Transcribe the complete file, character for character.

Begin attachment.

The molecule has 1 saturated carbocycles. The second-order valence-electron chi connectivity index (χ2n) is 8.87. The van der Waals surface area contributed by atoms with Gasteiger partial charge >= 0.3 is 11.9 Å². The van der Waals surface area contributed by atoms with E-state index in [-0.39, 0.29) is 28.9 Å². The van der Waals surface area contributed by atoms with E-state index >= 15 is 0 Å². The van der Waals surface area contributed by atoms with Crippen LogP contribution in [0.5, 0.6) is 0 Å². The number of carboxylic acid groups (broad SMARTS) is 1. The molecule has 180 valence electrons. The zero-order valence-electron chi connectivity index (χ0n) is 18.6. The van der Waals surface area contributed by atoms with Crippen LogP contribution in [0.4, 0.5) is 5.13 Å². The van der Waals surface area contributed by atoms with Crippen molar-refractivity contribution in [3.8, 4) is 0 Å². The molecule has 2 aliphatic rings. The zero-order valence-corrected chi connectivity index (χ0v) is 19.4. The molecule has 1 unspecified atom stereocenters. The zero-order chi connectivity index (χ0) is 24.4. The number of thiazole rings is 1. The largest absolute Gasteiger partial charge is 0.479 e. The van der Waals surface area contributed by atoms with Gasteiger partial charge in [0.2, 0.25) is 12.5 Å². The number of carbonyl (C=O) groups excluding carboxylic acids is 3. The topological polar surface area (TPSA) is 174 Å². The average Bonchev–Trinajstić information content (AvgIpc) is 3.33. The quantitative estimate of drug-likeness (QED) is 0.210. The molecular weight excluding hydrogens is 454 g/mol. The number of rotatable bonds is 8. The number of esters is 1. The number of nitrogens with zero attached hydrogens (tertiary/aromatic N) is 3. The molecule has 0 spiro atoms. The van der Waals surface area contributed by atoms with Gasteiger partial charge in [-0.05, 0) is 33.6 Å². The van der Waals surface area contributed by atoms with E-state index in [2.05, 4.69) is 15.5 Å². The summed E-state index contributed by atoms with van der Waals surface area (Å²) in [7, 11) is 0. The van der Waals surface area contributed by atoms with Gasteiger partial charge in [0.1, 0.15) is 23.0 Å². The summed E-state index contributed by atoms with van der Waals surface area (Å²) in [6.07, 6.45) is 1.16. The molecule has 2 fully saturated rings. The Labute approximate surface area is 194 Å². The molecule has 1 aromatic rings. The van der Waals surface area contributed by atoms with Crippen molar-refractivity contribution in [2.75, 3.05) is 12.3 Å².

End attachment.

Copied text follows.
The molecule has 1 saturated carbocycles. The second-order valence-electron chi connectivity index (χ2n) is 8.87. The van der Waals surface area contributed by atoms with Gasteiger partial charge >= 0.3 is 11.9 Å². The van der Waals surface area contributed by atoms with E-state index in [-0.39, 0.29) is 28.9 Å². The van der Waals surface area contributed by atoms with E-state index >= 15 is 0 Å². The van der Waals surface area contributed by atoms with Crippen LogP contribution in [0.5, 0.6) is 0 Å². The number of carboxylic acid groups (broad SMARTS) is 1. The molecule has 180 valence electrons. The zero-order valence-electron chi connectivity index (χ0n) is 18.6. The van der Waals surface area contributed by atoms with Crippen LogP contribution in [0.4, 0.5) is 5.13 Å². The van der Waals surface area contributed by atoms with Crippen molar-refractivity contribution in [3.8, 4) is 0 Å². The molecule has 2 aliphatic rings. The zero-order valence-corrected chi connectivity index (χ0v) is 19.4. The molecule has 1 unspecified atom stereocenters. The zero-order chi connectivity index (χ0) is 24.4. The number of thiazole rings is 1. The largest absolute Gasteiger partial charge is 0.479 e. The van der Waals surface area contributed by atoms with Gasteiger partial charge in [0.2, 0.25) is 12.5 Å². The number of carbonyl (C=O) groups excluding carboxylic acids is 3. The topological polar surface area (TPSA) is 174 Å². The average Bonchev–Trinajstić information content (AvgIpc) is 3.33. The quantitative estimate of drug-likeness (QED) is 0.210. The molecular weight excluding hydrogens is 454 g/mol. The number of rotatable bonds is 8. The number of esters is 1. The number of nitrogens with zero attached hydrogens (tertiary/aromatic N) is 3. The molecule has 0 spiro atoms. The van der Waals surface area contributed by atoms with Gasteiger partial charge in [-0.05, 0) is 33.6 Å². The van der Waals surface area contributed by atoms with E-state index in [2.05, 4.69) is 15.5 Å². The summed E-state index contributed by atoms with van der Waals surface area (Å²) in [7, 11) is 0. The van der Waals surface area contributed by atoms with Gasteiger partial charge in [0.1, 0.15) is 23.0 Å². The summed E-state index contributed by atoms with van der Waals surface area (Å²) in [6.07, 6.45) is 1.16. The molecule has 2 fully saturated rings. The Labute approximate surface area is 194 Å². The molecule has 1 aromatic rings. The van der Waals surface area contributed by atoms with Crippen molar-refractivity contribution in [2.75, 3.05) is 12.3 Å².